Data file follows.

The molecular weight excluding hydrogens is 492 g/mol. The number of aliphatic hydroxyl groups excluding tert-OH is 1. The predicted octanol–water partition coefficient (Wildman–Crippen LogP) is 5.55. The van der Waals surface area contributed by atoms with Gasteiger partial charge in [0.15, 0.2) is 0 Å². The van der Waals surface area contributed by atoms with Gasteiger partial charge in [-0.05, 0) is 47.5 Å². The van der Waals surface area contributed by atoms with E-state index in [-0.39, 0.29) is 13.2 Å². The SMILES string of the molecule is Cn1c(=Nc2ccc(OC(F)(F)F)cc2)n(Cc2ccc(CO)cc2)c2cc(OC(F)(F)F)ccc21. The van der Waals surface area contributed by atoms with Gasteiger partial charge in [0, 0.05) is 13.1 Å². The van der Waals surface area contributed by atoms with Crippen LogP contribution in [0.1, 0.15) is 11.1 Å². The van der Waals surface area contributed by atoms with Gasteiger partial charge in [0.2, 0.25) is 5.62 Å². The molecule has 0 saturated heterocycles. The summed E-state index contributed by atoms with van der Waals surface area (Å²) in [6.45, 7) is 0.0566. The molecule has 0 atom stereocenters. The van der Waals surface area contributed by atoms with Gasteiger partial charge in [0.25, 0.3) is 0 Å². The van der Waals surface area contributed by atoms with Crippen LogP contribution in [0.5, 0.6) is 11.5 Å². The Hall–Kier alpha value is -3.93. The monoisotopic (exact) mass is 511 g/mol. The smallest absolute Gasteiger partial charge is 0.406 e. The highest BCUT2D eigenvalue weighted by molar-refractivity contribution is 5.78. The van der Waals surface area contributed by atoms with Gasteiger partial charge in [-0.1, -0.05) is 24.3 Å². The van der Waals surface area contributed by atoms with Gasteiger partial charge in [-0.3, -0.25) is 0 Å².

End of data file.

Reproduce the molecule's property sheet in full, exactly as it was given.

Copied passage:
The molecular weight excluding hydrogens is 492 g/mol. The number of aliphatic hydroxyl groups excluding tert-OH is 1. The predicted octanol–water partition coefficient (Wildman–Crippen LogP) is 5.55. The van der Waals surface area contributed by atoms with Gasteiger partial charge in [0.15, 0.2) is 0 Å². The van der Waals surface area contributed by atoms with Gasteiger partial charge in [-0.05, 0) is 47.5 Å². The van der Waals surface area contributed by atoms with E-state index in [-0.39, 0.29) is 13.2 Å². The SMILES string of the molecule is Cn1c(=Nc2ccc(OC(F)(F)F)cc2)n(Cc2ccc(CO)cc2)c2cc(OC(F)(F)F)ccc21. The van der Waals surface area contributed by atoms with Gasteiger partial charge in [0, 0.05) is 13.1 Å². The van der Waals surface area contributed by atoms with Crippen LogP contribution in [0.1, 0.15) is 11.1 Å². The van der Waals surface area contributed by atoms with Gasteiger partial charge in [0.2, 0.25) is 5.62 Å². The molecule has 0 saturated heterocycles. The summed E-state index contributed by atoms with van der Waals surface area (Å²) in [6.45, 7) is 0.0566. The molecule has 0 atom stereocenters. The van der Waals surface area contributed by atoms with Gasteiger partial charge in [0.25, 0.3) is 0 Å². The van der Waals surface area contributed by atoms with Crippen LogP contribution in [0.5, 0.6) is 11.5 Å². The Hall–Kier alpha value is -3.93. The monoisotopic (exact) mass is 511 g/mol. The smallest absolute Gasteiger partial charge is 0.406 e. The highest BCUT2D eigenvalue weighted by molar-refractivity contribution is 5.78. The van der Waals surface area contributed by atoms with Gasteiger partial charge in [-0.1, -0.05) is 24.3 Å². The van der Waals surface area contributed by atoms with Gasteiger partial charge in [-0.3, -0.25) is 0 Å².